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CEO Pay Rules at German Landlords Dubbed Worst by Green Street

A German national flag hangs from a window of a residential housing apartment block located in the Mitte district of Berlin, Germany, in April 29, 2013. Photographer: Krisztian Bocsi/Bloomberg
A German national flag hangs from a window of a residential housing apartment block located in the Mitte district of Berlin, Germany, in April 29, 2013. Photographer: Krisztian Bocsi/Bloomberg

Aug. 28 (Bloomberg) -- German landlords have some of the worst pay policies for chief executive officers among European real estate companies when it comes to ensuring the best returns for shareholders, a study by Green Street Advisors Inc. showed.

Deutsche Wohnen AG, Germany’s second-largest rental-home owner, and retail property company Deutsche Euroshop AG have “poor” compensation policies because their CEOs don’t receive a significant portion of their pay in stock and compensation isn’t tied to per-share performance, Green Street said in a report. British companies such as Great Portland Estates Plc and Derwent London Plc ranked near the top, according to the Newport Beach, California-based real estate research firm.

“The CEO is the primary actor in delivering returns for the shareholder,” said John Lutzius, managing director at Green Street in London. “It’s important that CEOs’ personal compensation is aligned with what shareholders really care about.”

Executive compensation is coming under scrutiny across Europe as the continent’s share of global real estate investment shrinks. The U.K. and Swiss governments have backed tougher rules including shareholder votes on compensation and France and Germany plan to implement similar controls. The market value of European property stocks is 14 percent of the global total, down from 18 percent five years ago, according to data compiled by the European Public Real Estate Association.

‘Absolutely Transparent’

“We are absolutely transparent,” Deutsche Wohnen spokeswoman Manuela Damianakis said. “We use a variety of metrics to measure long-term incentives, including the share price.”

Deutsche Euroshop declined to comment.

Compensation policies cited as poor in the report include a lack of disclosure on how bonuses are calculated, performance measures that aren’t linked to per-share results, and rewards paid in cash instead of stock, according to the report.

Songbird Estates Plc in the U.K. and Swiss Prime Site AG are among the companies that have the least transparent bonus policies, Green Street said. That can hurt shareholders because they’re unable to tell whether the CEO’s interests are aligned with their own.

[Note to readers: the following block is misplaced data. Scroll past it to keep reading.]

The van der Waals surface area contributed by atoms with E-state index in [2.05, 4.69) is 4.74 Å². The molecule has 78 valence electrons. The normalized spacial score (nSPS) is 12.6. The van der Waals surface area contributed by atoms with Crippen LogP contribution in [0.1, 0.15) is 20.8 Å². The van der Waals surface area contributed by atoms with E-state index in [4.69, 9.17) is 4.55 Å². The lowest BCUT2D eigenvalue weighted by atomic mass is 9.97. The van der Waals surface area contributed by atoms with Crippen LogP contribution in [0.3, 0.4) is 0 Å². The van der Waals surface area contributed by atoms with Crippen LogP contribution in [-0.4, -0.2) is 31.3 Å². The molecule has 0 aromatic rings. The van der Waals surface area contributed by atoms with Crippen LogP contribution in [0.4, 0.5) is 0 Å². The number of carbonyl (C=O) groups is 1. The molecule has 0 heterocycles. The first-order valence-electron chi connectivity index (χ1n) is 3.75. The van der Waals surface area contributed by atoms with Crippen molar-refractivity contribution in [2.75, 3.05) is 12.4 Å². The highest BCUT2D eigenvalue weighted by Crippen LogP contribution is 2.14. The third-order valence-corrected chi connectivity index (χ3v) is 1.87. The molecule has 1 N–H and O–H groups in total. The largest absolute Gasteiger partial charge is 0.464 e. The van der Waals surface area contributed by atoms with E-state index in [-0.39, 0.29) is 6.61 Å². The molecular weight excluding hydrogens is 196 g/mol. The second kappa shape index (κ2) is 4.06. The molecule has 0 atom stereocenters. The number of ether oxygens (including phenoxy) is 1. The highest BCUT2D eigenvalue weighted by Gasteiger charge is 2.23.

Songbird declined to comment.

Swiss Prime Site chief financial officer Peter Wullschleger said by email the company’s pay policies comply with Swiss law and International Financial Reporting Standards. Swiss Prime Site, which signed new contracts with its top executives that took effect on Jan. 1, plans to publish the new compensation details in its 2013 annual report to be released next year, he said.

Faster Updates

Green Street’s Lutzius said the company should update shareholders sooner.

“CEO compensation is such an important element of a company’s overall strategy,” he said. The company should disclose the key elements of the compensation package now.’’

Deutsche Euroshop, Deutsche Wohnen and TAG Immobilien AG, also of Germany, rank low because they link payments to absolute profit growth and not to per-share results. That can encourage executives to issue more shares to finance acquisitions, Green Street said.

TAG Immobilien declined to comment.

“Measures like funds from operations are not always well correlated with total shareholder returns,” said Lutzius. “You can manufacture FFO growth artificially, for example by loading up on debt or buying lesser-quality properties that have higher yields.”

Share Awards

Giving CEOs a large portion of their pay in shares is another way to ensure alignment of interests, Green Street said.

“Skin in the game really matters,” said Lutzius. “The best way to ensure alignment is to require significant share ownership.”

In the U.S., real estate investment trust CEOs own shares valued at about 20 times their base salaries on average, the Green Street report found. That ratio was 4.8 in the U.K. and 0.5 in continental Europe.

“On the continent, we were surprised to see so many CEOs have so little investment in the companies they lead,” Lutzius said. “Ideally, we’d like to see that CEOs have a material ownership in the company, ownership that’s material to their own personal net worth.”

U.K. companies were praised for making a large portion of CEO pay dependent on the company’s performance. At Great Portland, about 73 percent of the CEO’s 2.6 million-euro average pay over three years depended on results he produced. At Corio NV of the Netherlands, only 24 percent was linked, according to Green Street.

Stock Performance

Some companies can benefit from changes that would lead to “quick wins,” while others require more extensive reforms, according to Green Street.

At Eurocommercial Properties NV, where 50 percent of the annual bonus is based on dividend growth, Green Street says investors should request that bonuses follow total shareholder returns.

Vicki Bradley, a spokeswoman for Eurocommercial, confirmed the basis of the bonus and said dividends are subject to shareholder approval.

At TAG, where there is no long-term incentive plan, Green Street recommends implementing one that’s linked to share performance.

“Getting CEO pay right is an important ingredient to delivering appropriate returns over a full real estate cycle,” Green Street said.

To contact the reporter on this story: Dalia Fahmy in Berlin at

To contact the editor responsible for this story: Andrew Blackman at

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